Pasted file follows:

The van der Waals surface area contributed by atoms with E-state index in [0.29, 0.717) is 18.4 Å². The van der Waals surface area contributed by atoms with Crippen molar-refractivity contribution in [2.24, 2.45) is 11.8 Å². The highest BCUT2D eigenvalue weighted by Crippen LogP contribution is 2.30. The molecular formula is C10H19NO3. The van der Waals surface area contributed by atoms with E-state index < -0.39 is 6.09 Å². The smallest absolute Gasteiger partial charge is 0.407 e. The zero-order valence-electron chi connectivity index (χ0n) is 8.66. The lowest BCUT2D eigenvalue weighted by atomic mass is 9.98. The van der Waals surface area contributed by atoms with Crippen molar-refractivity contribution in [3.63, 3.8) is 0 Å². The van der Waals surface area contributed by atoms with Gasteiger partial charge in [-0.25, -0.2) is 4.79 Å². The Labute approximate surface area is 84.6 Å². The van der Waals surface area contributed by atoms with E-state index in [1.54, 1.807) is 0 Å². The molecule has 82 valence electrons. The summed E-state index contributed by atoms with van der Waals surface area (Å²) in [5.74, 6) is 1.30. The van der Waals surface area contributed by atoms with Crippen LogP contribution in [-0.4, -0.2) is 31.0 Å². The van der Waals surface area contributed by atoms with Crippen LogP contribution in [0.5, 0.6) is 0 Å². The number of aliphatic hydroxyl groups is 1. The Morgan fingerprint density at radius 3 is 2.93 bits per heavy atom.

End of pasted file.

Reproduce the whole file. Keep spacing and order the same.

The van der Waals surface area contributed by atoms with E-state index in [0.29, 0.717) is 18.4 Å². The van der Waals surface area contributed by atoms with Crippen molar-refractivity contribution in [2.24, 2.45) is 11.8 Å². The highest BCUT2D eigenvalue weighted by Crippen LogP contribution is 2.30. The molecular formula is C10H19NO3. The van der Waals surface area contributed by atoms with E-state index < -0.39 is 6.09 Å². The smallest absolute Gasteiger partial charge is 0.407 e. The zero-order valence-electron chi connectivity index (χ0n) is 8.66. The lowest BCUT2D eigenvalue weighted by atomic mass is 9.98. The van der Waals surface area contributed by atoms with Crippen molar-refractivity contribution in [3.63, 3.8) is 0 Å². The van der Waals surface area contributed by atoms with Gasteiger partial charge in [-0.25, -0.2) is 4.79 Å². The Labute approximate surface area is 84.6 Å². The van der Waals surface area contributed by atoms with E-state index in [1.54, 1.807) is 0 Å². The molecule has 82 valence electrons. The summed E-state index contributed by atoms with van der Waals surface area (Å²) in [5.74, 6) is 1.30. The van der Waals surface area contributed by atoms with Crippen LogP contribution in [-0.4, -0.2) is 31.0 Å². The van der Waals surface area contributed by atoms with Crippen LogP contribution in [0.5, 0.6) is 0 Å². The number of aliphatic hydroxyl groups is 1. The Morgan fingerprint density at radius 3 is 2.93 bits per heavy atom.